“I don’t think we can presume that we’re going to stop growth or reduce rent growth,” Visnauskas said. “But the increases that we’ve seen in New York state – especially in downstate – in housing (and) rent growth is off the charts relative to what it was in the decades before. So we need to stem that, and this zoning policy is one of the ways that we can do that.”
Jessica Katz, New York City’s chief housing officer, said adding stock will help to alleviate the affordability crisis.
“With any other type of good, there is no debate as to this issue,” Katz said. “If there’s fewer eggs, eggs get more expensive. If there’s fewer bananas, bananas get more expensive. If there are fewer cars, then cars get more expensive.”
But, even if the city sees a drastic increase in housing stock, there will still be the need for a robust approach to making sure housing is affordable for those in the middle- and lower-income brackets. That’s why helping NYCHA and expanding rental assistance will remain points of focus for the Adams administration, Katz said.
“There’s no debate about the fundamental nature of supply and demand and the way in which increased supply tempers price increase,” Katz said. “That said, that’s not to say that adding new housing supply across market levels helps the poorest people in New York City immediately see rent reduction. It does not.”
Another potential area of concord: the tax abatement programs and other subsidies available to private developers at the local, state and federal levels. Stakeholders from across the housing landscape agreed that incentives can be a useful tool and are vital to expanding housing stock – affordable or otherwise. But, like in so many housing policy discussions, disagreements arise over just how generous those incentives should be and what type of guarantees should be required of developers receiving subsidies.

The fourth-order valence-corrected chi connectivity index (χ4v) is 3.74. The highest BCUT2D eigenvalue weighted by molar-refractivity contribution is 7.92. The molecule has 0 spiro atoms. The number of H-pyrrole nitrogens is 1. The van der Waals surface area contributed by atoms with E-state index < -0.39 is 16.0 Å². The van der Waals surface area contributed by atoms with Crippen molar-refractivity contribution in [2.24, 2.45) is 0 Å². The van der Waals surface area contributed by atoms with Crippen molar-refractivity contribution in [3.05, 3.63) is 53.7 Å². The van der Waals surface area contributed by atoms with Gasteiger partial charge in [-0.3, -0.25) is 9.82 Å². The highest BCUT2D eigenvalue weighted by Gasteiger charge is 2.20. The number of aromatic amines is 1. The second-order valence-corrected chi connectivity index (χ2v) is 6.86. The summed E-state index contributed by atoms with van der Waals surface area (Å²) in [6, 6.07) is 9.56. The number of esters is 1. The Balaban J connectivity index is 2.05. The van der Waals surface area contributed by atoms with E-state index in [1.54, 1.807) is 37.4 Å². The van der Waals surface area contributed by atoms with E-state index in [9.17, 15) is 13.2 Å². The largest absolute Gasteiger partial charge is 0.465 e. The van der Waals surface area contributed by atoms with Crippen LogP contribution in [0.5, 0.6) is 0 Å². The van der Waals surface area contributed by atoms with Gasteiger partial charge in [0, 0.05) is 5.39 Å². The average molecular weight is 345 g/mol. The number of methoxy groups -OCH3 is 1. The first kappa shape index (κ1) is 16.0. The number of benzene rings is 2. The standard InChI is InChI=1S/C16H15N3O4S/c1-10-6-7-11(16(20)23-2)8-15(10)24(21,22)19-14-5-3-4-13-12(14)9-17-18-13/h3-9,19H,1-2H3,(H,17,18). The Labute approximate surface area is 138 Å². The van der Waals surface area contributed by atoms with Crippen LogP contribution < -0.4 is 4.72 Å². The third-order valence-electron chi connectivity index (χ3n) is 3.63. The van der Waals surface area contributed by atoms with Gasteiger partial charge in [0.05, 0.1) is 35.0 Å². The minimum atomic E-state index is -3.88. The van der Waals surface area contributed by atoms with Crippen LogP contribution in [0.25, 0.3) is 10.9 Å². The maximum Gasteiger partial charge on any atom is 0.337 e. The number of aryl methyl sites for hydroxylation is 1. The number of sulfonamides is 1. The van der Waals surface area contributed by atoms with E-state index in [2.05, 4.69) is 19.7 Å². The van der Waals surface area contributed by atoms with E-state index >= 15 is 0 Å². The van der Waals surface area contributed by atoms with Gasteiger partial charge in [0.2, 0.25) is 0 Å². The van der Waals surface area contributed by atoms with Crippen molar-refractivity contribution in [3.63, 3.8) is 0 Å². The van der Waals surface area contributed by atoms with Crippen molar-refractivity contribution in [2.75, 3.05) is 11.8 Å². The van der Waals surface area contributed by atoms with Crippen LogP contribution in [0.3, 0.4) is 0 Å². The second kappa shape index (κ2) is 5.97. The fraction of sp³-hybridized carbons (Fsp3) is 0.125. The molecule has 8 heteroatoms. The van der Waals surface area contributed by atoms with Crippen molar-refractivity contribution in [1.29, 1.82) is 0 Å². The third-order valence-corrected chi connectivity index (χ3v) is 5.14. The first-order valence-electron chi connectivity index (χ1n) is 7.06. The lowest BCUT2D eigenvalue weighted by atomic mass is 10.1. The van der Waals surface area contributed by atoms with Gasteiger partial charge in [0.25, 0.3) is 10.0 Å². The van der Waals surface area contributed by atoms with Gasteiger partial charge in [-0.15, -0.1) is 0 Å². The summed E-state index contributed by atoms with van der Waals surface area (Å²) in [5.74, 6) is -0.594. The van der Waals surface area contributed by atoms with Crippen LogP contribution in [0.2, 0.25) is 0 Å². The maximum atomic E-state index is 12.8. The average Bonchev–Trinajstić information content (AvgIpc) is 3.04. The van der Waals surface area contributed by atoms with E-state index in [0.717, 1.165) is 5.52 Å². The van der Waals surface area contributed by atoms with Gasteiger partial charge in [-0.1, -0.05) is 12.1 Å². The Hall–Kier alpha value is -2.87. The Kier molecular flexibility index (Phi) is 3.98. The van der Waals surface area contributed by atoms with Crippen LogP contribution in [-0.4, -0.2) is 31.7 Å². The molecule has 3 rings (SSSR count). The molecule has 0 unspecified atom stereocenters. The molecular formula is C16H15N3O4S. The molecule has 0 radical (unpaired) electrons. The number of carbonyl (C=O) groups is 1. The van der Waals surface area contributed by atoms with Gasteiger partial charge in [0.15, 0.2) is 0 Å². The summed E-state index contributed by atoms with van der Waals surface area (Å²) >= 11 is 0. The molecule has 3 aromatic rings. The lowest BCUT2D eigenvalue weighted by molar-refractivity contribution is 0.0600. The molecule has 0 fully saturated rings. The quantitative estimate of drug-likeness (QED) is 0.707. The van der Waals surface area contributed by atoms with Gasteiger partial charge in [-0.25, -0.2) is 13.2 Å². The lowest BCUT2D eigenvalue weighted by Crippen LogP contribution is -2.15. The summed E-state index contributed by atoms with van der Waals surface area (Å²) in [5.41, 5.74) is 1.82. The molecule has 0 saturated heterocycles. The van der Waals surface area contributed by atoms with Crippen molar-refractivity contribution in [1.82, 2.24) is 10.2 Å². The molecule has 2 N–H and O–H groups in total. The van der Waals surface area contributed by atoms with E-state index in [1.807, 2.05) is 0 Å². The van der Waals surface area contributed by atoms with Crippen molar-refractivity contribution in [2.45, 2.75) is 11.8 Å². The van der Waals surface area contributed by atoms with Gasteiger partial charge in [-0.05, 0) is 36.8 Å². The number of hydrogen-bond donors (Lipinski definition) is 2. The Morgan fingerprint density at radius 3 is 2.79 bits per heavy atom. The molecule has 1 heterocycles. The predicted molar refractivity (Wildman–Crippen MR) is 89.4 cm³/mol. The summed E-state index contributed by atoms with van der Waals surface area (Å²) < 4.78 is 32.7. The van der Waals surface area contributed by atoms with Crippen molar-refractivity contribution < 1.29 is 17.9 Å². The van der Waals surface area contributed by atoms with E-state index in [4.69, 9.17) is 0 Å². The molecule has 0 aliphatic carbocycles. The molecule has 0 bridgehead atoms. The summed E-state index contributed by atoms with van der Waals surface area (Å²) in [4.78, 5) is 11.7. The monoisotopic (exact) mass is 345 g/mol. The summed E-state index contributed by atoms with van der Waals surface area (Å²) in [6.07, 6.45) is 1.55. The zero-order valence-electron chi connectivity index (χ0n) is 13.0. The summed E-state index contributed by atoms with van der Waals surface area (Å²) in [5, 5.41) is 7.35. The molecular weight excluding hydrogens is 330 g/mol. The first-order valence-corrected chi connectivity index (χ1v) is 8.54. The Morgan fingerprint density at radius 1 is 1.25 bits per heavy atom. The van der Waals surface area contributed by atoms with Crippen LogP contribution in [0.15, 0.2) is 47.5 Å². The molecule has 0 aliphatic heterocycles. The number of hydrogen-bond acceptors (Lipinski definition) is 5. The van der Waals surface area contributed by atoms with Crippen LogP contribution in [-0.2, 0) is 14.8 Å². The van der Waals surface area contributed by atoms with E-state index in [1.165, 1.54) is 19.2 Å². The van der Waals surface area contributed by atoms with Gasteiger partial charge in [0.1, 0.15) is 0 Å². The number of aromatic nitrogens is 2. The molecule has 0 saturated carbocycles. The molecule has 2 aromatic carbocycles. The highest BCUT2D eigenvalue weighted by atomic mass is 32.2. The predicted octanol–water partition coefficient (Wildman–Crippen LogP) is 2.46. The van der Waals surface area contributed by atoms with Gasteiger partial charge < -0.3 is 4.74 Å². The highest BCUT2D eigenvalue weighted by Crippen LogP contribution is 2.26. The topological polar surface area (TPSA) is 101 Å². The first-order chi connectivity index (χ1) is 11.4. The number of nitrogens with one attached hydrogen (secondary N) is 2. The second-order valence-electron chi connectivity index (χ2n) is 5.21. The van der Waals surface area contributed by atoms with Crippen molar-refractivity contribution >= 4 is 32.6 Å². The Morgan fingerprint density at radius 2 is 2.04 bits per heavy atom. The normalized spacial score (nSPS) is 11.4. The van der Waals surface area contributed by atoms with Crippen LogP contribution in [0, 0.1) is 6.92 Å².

The state’s recently expired 421-a program, a tax abatement for private developers in New York City that required a percentage of the building be set aside for affordable units, had been at the center of these fights. Both Rosenthal and state Sen. Brian Kavanagh, who chairs the Housing Committee in his chamber, have cast doubts on the need to extend or replace 421-a.
Kavanagh said 421-a’s fate has been given an outsized place in the public conversation around subsidies. And, he said, that program and other trades of public resources for affordable housing can be a good thing. “There is a role to play in using reductions in property taxes in promoting affordable housing,” he said.
Rosenthal said the state should be seeking more concessions and more guarantees of long-term affordability in exchange for those tax breaks.
“If anybody wants a new 421-a-type program, we have to ensure that there’s more affordability,” Rosenthal said. “It’s not just about profits. From a policy point of view, the government has to encourage and help build apartments that are affordable to its residents and future residents, because this also will affect future residents who will say, ‘I can’t afford to live in New York.’”
Visnauskas did not see these disagreements as an insurmountable problem. As long as everyone has the same end goals in mind and is willing to come to the table, a solution is in their grasp, she said.
“We can’t do it alone,” Visnauskas said. “We need the private sector to create housing – but also to be incentivized to include affordability in that housing. And if we don’t have that, we’re never going to get enough housing. And we’re never going to get enough affordable housing if we don’t have this sort of public-private structure.”
Click here to read all of our special report coverage on affordable housing.